Tuesday, July 3, 2018

Ant-Man and the Wasp - Review

There really isn’t anything that Marvel can’t spin into a franchise these days. Throughout all of their risky ventures, none seemed more out there than selling audiences on a hero named Ant-Man. And yet, here we are, just three years removed from the first with a sequel that adds another pint-sized hero in the Wasp, to the title and the film. With a clear vision from the start and no creative handoffs, Ant-Man and the Wasp looks to build off of the first film’s unlikely success and clear everyone’s mind after the devastation of Avengers: Infinity War. Luckily, it is successful on both fronts, by a wide margin.

Scott Lang (Paul Rudd) is grappling with the consequences of his choices as both a superhero and a father. Approached by Hope van Dyne (Evangeline Lilly) and Dr. Hank Pym (Michael Douglas), Lang must once again don the Ant-Man suit and fight alongside the Wasp. The urgent mission soon leads to secret revelations from the past as the dynamic duo finds itself in an epic battle against a powerful new enemy.

While the first film managed to be good despite everything it went through, the added benefit of time must have been a pleasure for director Peyton Reed. The story, while not terribly unique or complicated, is more focused, merging separated threads into one coherent narrative while never losing the sense of light-hearted fun that the franchise is ultimately striving for. The filmmakers recognize this as well, opting for a pace that is incredibly brisk as it moves from one set piece to the next with plenty of comedy in between.

Having Paul Rudd as your leading man certainly doesn’t hurt either, because who doesn’t love Paul Rudd? The thought surely crossed the minds of those at Marvel when casting him as the lovable criminal Scott Lang. Rudd’s comedic timing has always been a showcase for the actor, and Ant-Man and the Wasp is no exception, becoming somewhat of the comedic relief in his own film. And whereas Rudd does shine here once more, his counterpart, Evangeline Lilly, steals the entire show. As the far more capable hero, the Wasp, Lilly owns every moment she is given and even though she may not get the same screen time as Rudd, this is absolutely her film and her story.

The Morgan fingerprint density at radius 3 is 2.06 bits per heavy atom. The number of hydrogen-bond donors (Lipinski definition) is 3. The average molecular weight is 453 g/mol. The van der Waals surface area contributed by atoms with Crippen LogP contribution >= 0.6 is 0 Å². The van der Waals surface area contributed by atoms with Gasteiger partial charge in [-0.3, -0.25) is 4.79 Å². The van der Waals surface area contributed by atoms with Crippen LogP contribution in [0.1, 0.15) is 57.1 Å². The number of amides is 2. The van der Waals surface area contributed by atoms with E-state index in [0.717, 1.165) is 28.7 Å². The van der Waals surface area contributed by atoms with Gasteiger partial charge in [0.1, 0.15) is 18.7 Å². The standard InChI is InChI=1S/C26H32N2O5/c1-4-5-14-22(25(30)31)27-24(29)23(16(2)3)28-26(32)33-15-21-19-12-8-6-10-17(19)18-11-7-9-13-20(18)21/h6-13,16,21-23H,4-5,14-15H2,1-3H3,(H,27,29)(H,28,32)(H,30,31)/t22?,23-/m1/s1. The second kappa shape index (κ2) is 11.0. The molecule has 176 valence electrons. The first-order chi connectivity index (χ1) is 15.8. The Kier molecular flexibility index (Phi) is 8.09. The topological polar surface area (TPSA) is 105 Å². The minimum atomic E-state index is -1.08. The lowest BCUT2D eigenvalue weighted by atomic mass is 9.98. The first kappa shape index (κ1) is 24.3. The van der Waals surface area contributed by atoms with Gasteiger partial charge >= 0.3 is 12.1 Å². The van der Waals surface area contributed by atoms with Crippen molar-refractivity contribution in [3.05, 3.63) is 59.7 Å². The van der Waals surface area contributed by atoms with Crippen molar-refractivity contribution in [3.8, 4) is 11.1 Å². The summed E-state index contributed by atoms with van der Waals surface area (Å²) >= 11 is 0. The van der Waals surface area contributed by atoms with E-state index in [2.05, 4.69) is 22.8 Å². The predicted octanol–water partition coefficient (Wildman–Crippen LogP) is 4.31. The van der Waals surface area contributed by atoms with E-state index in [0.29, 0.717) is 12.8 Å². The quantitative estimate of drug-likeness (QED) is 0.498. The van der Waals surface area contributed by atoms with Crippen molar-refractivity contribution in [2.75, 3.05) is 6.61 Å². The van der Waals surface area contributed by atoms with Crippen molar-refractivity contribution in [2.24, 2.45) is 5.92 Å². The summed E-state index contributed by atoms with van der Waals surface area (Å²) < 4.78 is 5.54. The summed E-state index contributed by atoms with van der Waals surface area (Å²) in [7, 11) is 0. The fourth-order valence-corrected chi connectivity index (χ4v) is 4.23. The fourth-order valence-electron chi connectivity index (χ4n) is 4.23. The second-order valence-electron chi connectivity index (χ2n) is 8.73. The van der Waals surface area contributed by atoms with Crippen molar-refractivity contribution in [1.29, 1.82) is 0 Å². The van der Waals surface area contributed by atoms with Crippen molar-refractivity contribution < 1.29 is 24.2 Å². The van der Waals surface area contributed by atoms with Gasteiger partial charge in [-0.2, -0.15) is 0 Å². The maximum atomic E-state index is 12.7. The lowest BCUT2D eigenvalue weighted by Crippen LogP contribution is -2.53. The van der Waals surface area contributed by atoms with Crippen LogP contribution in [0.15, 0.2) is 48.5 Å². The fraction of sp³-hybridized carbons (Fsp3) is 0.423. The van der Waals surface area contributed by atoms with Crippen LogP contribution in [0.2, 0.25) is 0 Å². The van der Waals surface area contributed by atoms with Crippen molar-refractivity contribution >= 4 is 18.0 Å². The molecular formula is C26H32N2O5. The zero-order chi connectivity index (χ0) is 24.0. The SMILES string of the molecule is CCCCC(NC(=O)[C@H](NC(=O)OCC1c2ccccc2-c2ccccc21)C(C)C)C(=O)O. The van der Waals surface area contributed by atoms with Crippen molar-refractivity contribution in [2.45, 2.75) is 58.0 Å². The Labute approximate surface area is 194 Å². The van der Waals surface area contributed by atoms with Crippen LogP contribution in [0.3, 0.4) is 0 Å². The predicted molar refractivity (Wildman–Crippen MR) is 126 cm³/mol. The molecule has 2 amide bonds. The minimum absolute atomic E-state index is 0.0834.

They’re backed by some noteworthy supporting members as well. From the surprisingly compelling, both visually and narratively, villain Ghost, played by Hannah John-Kamen, to the ever-hilarious fast-talking Luis, played by Michael Peña. The cast from top to bottom is great, each fulfilling their specific roles well as the two heroes attempt to save the day.

And that’s just it, only the day is at stake here, not the entire universe. After the universe shattering consequences of Avengers: Infinity War, Ant-Man and the Wasp brings it all back to a very low-key, almost relaxing, reality. That doesn’t mean that the film isn’t exciting, far from it in fact, and the inventive action has the large part in that. Visually creative set pieces allow the action to be varied and distinctive amidst the sea of overblown, and sometimes over the top, scenes. Beyond the visual feats of size changing heroes working together to defeat a villain with the ability to phase through anything, the sheer beauty of scenes at a smaller size is mesmerizing, particularly a visit to the mind-bending Quantum Realm.

Overall, Ant-Man and the Wasp is an improvement on the first film. It doesn’t pretend to be game changing or do anything all that unexpected, but what it does, it does well. The leading duo is inherently fun to watch interact, both in and out of their suits, as they grow in their relationship with one another, personally and professionally. Creative action set pieces and the introduction of the Wasp will be the most talked about aspects of the film, and rightfully so, but more than anything Ant-Man and the Wasp is just a great dose of fun that will keep audiences of all sizes entertained.

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